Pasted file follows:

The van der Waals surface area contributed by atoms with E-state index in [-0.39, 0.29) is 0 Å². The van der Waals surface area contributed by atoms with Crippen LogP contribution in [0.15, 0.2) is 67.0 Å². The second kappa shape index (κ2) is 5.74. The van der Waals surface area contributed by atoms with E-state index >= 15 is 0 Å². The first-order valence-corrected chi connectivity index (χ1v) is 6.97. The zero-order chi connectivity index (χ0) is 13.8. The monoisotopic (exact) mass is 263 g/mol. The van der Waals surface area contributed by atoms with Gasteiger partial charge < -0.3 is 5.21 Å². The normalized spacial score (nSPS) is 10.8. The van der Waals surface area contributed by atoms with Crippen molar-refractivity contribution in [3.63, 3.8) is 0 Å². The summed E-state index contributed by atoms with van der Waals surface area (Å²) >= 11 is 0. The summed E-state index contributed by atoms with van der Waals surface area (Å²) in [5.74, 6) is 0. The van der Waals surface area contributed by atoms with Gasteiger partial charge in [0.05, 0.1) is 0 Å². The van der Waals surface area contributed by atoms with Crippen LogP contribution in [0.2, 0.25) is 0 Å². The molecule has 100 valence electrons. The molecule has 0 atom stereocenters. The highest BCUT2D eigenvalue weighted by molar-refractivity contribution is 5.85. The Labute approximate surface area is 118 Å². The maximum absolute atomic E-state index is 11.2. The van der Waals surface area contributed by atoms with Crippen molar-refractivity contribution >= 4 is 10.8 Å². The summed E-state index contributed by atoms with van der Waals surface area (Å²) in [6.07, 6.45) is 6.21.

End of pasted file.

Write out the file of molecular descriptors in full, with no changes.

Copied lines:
The van der Waals surface area contributed by atoms with E-state index in [-0.39, 0.29) is 0 Å². The van der Waals surface area contributed by atoms with Crippen LogP contribution in [0.15, 0.2) is 67.0 Å². The second kappa shape index (κ2) is 5.74. The van der Waals surface area contributed by atoms with E-state index >= 15 is 0 Å². The first-order valence-corrected chi connectivity index (χ1v) is 6.97. The zero-order chi connectivity index (χ0) is 13.8. The monoisotopic (exact) mass is 263 g/mol. The van der Waals surface area contributed by atoms with Gasteiger partial charge < -0.3 is 5.21 Å². The normalized spacial score (nSPS) is 10.8. The van der Waals surface area contributed by atoms with Crippen molar-refractivity contribution in [3.63, 3.8) is 0 Å². The summed E-state index contributed by atoms with van der Waals surface area (Å²) >= 11 is 0. The summed E-state index contributed by atoms with van der Waals surface area (Å²) in [5.74, 6) is 0. The van der Waals surface area contributed by atoms with Gasteiger partial charge in [0.05, 0.1) is 0 Å². The van der Waals surface area contributed by atoms with Crippen LogP contribution in [0.2, 0.25) is 0 Å². The molecule has 100 valence electrons. The molecule has 0 atom stereocenters. The highest BCUT2D eigenvalue weighted by molar-refractivity contribution is 5.85. The Labute approximate surface area is 118 Å². The maximum absolute atomic E-state index is 11.2. The van der Waals surface area contributed by atoms with Crippen molar-refractivity contribution >= 4 is 10.8 Å². The summed E-state index contributed by atoms with van der Waals surface area (Å²) in [6.07, 6.45) is 6.21.